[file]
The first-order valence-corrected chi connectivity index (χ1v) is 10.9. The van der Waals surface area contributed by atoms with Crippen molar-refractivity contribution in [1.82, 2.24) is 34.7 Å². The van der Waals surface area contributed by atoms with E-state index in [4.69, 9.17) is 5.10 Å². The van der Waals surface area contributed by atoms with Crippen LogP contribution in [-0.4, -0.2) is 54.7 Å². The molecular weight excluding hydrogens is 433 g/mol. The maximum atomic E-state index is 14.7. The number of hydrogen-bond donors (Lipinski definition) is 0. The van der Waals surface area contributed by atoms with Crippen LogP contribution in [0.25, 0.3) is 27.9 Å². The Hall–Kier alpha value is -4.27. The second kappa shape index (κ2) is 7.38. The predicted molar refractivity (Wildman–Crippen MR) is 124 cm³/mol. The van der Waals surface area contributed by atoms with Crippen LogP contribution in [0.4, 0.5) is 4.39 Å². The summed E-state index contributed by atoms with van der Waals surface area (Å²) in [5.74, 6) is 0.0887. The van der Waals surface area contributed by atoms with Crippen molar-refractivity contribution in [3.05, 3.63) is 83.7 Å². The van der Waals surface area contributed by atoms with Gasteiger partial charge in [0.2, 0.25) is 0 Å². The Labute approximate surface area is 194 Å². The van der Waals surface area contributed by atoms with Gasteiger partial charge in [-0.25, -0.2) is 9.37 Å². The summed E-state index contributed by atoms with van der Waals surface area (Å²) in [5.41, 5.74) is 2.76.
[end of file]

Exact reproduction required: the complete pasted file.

The first-order valence-corrected chi connectivity index (χ1v) is 10.9. The van der Waals surface area contributed by atoms with Crippen molar-refractivity contribution in [1.82, 2.24) is 34.7 Å². The van der Waals surface area contributed by atoms with E-state index in [4.69, 9.17) is 5.10 Å². The van der Waals surface area contributed by atoms with Crippen LogP contribution in [-0.4, -0.2) is 54.7 Å². The molecular weight excluding hydrogens is 433 g/mol. The maximum atomic E-state index is 14.7. The number of hydrogen-bond donors (Lipinski definition) is 0. The van der Waals surface area contributed by atoms with Crippen LogP contribution in [0.25, 0.3) is 27.9 Å². The Hall–Kier alpha value is -4.27. The second kappa shape index (κ2) is 7.38. The predicted molar refractivity (Wildman–Crippen MR) is 124 cm³/mol. The van der Waals surface area contributed by atoms with Crippen LogP contribution in [0.4, 0.5) is 4.39 Å². The summed E-state index contributed by atoms with van der Waals surface area (Å²) in [5.74, 6) is 0.0887. The van der Waals surface area contributed by atoms with Crippen molar-refractivity contribution in [3.05, 3.63) is 83.7 Å². The van der Waals surface area contributed by atoms with Gasteiger partial charge in [0.2, 0.25) is 0 Å². The Labute approximate surface area is 194 Å². The van der Waals surface area contributed by atoms with Gasteiger partial charge in [-0.25, -0.2) is 9.37 Å². The summed E-state index contributed by atoms with van der Waals surface area (Å²) in [5.41, 5.74) is 2.76.